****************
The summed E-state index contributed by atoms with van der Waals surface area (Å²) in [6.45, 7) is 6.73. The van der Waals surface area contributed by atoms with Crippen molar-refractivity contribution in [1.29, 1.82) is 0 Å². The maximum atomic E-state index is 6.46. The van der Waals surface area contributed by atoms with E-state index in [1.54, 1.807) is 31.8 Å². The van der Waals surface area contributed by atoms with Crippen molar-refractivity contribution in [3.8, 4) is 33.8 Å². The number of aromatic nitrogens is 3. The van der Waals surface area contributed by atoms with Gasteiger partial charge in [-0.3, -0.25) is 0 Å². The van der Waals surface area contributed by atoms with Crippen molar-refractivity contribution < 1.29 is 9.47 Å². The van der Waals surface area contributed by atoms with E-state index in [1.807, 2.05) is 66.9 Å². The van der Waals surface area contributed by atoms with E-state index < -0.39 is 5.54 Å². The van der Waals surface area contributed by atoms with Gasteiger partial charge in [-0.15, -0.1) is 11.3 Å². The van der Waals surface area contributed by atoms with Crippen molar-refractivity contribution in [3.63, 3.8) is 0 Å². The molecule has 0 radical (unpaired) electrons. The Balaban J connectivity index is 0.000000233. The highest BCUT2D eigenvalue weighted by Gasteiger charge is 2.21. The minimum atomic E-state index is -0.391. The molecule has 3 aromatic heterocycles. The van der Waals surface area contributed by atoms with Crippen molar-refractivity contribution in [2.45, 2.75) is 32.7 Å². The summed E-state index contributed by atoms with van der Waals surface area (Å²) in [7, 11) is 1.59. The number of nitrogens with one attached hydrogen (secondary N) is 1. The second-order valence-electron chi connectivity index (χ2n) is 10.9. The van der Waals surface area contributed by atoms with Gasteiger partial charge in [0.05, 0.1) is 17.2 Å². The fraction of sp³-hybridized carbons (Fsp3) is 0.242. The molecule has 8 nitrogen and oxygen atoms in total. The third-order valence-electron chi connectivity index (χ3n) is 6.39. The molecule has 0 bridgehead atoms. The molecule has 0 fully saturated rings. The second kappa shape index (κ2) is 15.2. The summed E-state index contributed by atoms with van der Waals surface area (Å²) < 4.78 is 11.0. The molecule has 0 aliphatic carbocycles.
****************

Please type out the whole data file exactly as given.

The summed E-state index contributed by atoms with van der Waals surface area (Å²) in [6.45, 7) is 6.73. The van der Waals surface area contributed by atoms with Crippen molar-refractivity contribution in [1.29, 1.82) is 0 Å². The maximum atomic E-state index is 6.46. The van der Waals surface area contributed by atoms with E-state index in [1.54, 1.807) is 31.8 Å². The van der Waals surface area contributed by atoms with Crippen molar-refractivity contribution in [3.8, 4) is 33.8 Å². The number of aromatic nitrogens is 3. The van der Waals surface area contributed by atoms with Gasteiger partial charge in [-0.3, -0.25) is 0 Å². The van der Waals surface area contributed by atoms with Crippen molar-refractivity contribution < 1.29 is 9.47 Å². The van der Waals surface area contributed by atoms with E-state index in [1.807, 2.05) is 66.9 Å². The van der Waals surface area contributed by atoms with E-state index < -0.39 is 5.54 Å². The van der Waals surface area contributed by atoms with Gasteiger partial charge in [-0.15, -0.1) is 11.3 Å². The van der Waals surface area contributed by atoms with Crippen molar-refractivity contribution in [3.63, 3.8) is 0 Å². The molecule has 0 radical (unpaired) electrons. The Balaban J connectivity index is 0.000000233. The highest BCUT2D eigenvalue weighted by Gasteiger charge is 2.21. The minimum atomic E-state index is -0.391. The molecule has 3 aromatic heterocycles. The van der Waals surface area contributed by atoms with Crippen molar-refractivity contribution in [2.45, 2.75) is 32.7 Å². The summed E-state index contributed by atoms with van der Waals surface area (Å²) in [7, 11) is 1.59. The number of nitrogens with one attached hydrogen (secondary N) is 1. The second-order valence-electron chi connectivity index (χ2n) is 10.9. The van der Waals surface area contributed by atoms with Gasteiger partial charge in [0.05, 0.1) is 17.2 Å². The fraction of sp³-hybridized carbons (Fsp3) is 0.242. The molecule has 8 nitrogen and oxygen atoms in total. The third-order valence-electron chi connectivity index (χ3n) is 6.39. The molecule has 0 bridgehead atoms. The molecule has 0 fully saturated rings. The second kappa shape index (κ2) is 15.2. The summed E-state index contributed by atoms with van der Waals surface area (Å²) < 4.78 is 11.0. The molecule has 0 aliphatic carbocycles.